At the end of the day, the players all agreed that not much had changed in the grand scheme of things. Pathfinder has remained a collaborative storytelling game to play with friends new and old. Dice will be rolled, arguments about rules will be had, and dirty jokes will be made. Monsters will be slain, enemies will be made, and worlds will be saved. Excitement seemed to be the main theme of the launch. New players were excited to pick up something designed for them. Existing players were excited about the new players as well as being excited to try out a new rendition of one of their favorite pastimes. Paizo was, of course, excited to release a new product to all of their excited fans. Pathfinder 2 experienced a clearly successful launch, and the momentum of excitement is only likely to build from here.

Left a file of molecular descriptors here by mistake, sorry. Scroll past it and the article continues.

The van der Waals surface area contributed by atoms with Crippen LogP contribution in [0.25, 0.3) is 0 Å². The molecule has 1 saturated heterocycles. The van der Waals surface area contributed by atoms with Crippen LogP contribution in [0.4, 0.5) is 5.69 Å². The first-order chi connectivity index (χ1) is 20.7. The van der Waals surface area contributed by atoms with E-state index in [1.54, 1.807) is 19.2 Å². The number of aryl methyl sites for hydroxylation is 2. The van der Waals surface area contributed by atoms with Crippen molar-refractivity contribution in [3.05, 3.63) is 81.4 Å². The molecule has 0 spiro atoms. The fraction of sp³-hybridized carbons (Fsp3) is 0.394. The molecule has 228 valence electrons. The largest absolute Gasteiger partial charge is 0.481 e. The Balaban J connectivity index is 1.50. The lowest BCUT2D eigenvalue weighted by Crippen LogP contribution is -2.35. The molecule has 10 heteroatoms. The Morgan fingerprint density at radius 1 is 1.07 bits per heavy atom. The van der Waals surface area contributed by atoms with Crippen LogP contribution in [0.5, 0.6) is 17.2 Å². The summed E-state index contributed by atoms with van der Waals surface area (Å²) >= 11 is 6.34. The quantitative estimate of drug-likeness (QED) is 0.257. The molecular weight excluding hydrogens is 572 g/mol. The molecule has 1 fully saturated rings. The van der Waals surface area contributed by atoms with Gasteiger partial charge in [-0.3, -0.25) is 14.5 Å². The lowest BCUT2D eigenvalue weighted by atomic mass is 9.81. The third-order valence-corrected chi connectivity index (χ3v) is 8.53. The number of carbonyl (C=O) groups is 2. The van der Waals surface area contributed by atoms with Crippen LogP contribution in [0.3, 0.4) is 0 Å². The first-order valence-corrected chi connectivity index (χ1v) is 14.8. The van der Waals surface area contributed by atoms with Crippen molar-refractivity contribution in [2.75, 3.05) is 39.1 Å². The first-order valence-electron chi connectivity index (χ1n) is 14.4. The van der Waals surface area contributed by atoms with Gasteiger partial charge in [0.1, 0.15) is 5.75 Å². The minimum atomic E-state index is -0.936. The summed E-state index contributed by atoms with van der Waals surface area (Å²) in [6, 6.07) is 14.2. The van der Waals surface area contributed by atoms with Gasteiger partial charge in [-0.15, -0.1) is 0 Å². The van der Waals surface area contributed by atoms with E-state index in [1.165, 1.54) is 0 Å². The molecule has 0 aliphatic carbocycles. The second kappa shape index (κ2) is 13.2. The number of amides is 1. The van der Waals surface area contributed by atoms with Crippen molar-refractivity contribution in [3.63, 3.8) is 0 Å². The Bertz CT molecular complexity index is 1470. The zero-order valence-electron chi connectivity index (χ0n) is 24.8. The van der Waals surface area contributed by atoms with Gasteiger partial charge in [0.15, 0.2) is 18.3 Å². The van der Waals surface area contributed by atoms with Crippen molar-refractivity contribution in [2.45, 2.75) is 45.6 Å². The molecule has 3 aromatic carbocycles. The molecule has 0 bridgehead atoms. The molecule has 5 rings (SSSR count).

Pathfinder 2nd Edition rulebooks and supplements can be found now at most local book, gaming, and hobby shops.